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- The Best Reviewed Books of the WeekMay 18, 2018
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On April 5th Mississippi Governor Phil Bryant signed into law Mississippi House Bill 1523, which will allow businesses, doctors, and court clerks to discriminate against fellow Mississippians based on “religious freedom”—specifically, the idea that marriage is between one man and one woman. Organized by Katy Simpson Smith, 95 Mississippi writers signed a statement condemning HB 1523 (see below for the full statement and list of signatories).
We asked five of the signatories to expand on why they’re protesting the bill. Their full responses are linked below.
Kiese Laymon: “We do this over and over again, I tell myself. The worst of Christians, the worst of Americans, the worst of Mississippians, the worst of white folks, the worst of men, the worst of the wealthy always find ways to do exactly what we’re doing now.”
Katy Simpson Smith: “I struggled to define my feelings: my complaints, my disbelief, but also my sense of responsibility for this state that was being hijacked by its most conservative element. Mississippi is not a stereotype.”
Margaret Eby: “If HB1523 is allowed to go into effect, how many more voices will be muffled? How many more stories will we lose? How many perspectives and worldviews and big ideas?”
Catherine Lacey: “Living in a culture that is against you can make you turn against yourself.”
Andrew Malan Milward: “It’s important to distinguish between people and governments and to remember that governments are often at odds with their own populations, something I’m very much aware of not just as a Mississippian but also as a United States citizen.”
Statement of Mississippi Writers Opposing HB 1523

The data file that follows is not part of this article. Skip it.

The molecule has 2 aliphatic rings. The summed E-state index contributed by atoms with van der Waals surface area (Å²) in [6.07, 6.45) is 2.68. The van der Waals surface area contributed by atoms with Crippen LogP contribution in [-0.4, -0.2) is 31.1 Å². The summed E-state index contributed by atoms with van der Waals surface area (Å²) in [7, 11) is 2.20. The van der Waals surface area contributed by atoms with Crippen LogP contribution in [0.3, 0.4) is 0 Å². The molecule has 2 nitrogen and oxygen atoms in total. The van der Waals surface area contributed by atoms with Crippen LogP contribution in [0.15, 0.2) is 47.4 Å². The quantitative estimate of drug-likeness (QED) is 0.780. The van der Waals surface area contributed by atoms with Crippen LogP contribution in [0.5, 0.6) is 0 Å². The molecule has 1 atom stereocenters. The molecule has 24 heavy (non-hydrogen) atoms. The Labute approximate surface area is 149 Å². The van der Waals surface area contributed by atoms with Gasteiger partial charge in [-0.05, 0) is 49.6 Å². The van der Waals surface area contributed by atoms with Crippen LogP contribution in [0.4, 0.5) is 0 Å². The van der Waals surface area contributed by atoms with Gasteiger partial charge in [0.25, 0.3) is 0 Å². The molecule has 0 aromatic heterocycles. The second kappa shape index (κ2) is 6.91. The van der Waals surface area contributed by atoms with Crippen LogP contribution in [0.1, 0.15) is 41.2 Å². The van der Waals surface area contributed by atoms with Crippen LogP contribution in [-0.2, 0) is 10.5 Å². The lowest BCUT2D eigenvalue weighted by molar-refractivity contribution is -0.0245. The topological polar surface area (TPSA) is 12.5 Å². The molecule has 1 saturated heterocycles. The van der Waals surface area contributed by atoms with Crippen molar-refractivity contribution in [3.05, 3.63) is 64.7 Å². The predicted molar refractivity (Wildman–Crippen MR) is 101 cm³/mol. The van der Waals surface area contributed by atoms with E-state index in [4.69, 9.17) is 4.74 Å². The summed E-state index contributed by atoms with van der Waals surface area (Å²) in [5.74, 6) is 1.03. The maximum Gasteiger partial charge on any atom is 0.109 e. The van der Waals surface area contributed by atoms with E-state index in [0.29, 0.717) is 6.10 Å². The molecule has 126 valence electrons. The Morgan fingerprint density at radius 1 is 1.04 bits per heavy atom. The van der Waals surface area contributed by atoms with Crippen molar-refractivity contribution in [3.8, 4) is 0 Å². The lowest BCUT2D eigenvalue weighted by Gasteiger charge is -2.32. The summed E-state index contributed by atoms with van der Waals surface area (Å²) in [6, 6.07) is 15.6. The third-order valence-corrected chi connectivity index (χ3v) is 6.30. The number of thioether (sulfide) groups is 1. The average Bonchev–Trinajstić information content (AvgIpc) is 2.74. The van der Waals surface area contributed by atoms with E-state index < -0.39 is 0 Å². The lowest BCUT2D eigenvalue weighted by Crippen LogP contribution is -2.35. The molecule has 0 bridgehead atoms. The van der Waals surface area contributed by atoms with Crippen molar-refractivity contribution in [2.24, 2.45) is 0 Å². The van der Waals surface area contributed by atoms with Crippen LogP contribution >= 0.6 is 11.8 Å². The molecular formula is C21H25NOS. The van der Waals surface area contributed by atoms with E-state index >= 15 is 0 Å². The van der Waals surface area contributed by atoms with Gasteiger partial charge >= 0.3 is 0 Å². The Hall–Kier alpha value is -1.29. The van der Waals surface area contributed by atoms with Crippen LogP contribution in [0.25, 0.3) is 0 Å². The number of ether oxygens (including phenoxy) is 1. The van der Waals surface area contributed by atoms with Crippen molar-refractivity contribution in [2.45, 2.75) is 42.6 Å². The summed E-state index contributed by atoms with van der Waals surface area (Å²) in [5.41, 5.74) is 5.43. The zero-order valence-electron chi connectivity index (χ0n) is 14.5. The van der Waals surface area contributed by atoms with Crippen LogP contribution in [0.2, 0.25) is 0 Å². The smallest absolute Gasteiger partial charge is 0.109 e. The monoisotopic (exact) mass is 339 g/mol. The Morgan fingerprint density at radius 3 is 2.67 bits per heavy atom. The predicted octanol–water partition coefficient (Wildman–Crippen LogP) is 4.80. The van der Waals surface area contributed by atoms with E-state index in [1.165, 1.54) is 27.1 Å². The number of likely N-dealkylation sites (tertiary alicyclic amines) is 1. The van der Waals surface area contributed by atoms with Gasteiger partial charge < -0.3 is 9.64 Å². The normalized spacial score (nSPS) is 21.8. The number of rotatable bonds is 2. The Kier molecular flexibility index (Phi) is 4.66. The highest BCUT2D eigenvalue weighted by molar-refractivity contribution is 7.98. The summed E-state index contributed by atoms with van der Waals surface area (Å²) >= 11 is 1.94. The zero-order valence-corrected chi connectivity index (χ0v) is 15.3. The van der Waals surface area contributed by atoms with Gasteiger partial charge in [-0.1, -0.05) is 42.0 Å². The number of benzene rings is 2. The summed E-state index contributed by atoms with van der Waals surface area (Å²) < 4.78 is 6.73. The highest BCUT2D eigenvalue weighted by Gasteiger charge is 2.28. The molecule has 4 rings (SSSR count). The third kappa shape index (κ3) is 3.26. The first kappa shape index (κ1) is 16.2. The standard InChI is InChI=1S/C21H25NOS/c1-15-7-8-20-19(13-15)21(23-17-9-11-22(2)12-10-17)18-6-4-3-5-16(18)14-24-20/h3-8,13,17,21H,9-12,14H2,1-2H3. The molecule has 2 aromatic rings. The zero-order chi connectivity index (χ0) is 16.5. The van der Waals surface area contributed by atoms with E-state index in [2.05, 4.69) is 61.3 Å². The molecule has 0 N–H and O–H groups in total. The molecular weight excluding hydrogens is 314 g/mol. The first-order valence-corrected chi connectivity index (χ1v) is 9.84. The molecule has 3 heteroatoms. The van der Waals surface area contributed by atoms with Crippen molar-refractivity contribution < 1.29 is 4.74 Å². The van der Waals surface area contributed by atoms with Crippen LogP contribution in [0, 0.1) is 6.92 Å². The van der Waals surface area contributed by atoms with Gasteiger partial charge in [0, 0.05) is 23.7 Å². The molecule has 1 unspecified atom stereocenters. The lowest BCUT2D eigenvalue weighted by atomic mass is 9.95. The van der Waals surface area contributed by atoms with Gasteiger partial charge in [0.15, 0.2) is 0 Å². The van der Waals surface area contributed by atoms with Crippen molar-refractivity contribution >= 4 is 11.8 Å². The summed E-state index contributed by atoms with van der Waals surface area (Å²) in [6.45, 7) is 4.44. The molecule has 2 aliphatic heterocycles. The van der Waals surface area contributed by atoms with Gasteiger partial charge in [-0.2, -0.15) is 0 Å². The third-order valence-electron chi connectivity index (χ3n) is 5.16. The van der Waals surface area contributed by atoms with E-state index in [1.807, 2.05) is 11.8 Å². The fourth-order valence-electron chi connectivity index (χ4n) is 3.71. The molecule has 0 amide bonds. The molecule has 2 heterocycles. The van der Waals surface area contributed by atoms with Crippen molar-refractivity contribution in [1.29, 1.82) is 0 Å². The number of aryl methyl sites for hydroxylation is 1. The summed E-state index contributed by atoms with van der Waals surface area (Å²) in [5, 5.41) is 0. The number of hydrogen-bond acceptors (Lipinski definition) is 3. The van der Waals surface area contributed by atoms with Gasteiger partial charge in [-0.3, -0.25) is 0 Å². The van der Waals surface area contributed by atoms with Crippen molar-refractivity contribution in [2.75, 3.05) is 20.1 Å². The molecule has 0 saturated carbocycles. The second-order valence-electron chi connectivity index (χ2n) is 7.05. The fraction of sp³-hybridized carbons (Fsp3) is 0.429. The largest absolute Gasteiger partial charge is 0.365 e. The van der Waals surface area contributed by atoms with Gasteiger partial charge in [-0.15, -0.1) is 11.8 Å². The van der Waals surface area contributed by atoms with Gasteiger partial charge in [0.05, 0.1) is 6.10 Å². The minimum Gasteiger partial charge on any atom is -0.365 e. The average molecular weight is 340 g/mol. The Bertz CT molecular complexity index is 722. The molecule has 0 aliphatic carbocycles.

Mississippi has a thousand histories, but these can be boiled down to two strains: our reactionary side, which has nourished intolerance and degradation and brutality, which has looked at difference as a threat, which has circled tightly around the familiar and the monolithic; and our humane side, which treasures compassion and charity and a wide net of kinship, which is fascinated by character and story, which is deeply involved in the daily business of our neighbors. This core kindness, the embracing of wildness and weirdness, is what has nurtured the great literature that has come from our state. What literature teaches us is empathy. It reminds us to reach out a hand to our neighbors—even if they look different from us, love different from us—and say, “Why, I recognize you; you’re a human, just like me, sprung from the same messy place, bound on the same hard road.” Mississippi authors have written through pain, and they have written out of disappointment, but they have also written from wonder, and pride, and a fierce desire to see the politics of this state live up to its citizens. It is deeply disturbing to so many of us to see the rhetoric of hate, thinly veiled, once more poison our political discourse. But Governor Phil Bryant and the Mississippi legislators who voted for this bill are not the sole voices of our state. There have always been people here battling injustice. That’s the version of Mississippi we believe in, and that’s the Mississippi we won’t stop fighting for.
The 95 undersigned writers from Mississippi stand opposed to any violation of civil rights, including discrimination against LGBTQ citizens, and call for the repeal of the recently enacted House Bill 1523.
Sarah C. Campbell
Hodding Carter III
Hodding Carter IV
John T. Edge
Beth Ann Fennelly
Ellen Ann Fentress
William R. Ferris
Martha Hall Foose
Rheta Grimsley Johnson
Andrew Malan Milward
Family of Willie Morris
Katy Simpson Smith
Matthew Clark Smith
Michael C. Smith
Michael Farris Smith
Tiffany Quay Tyson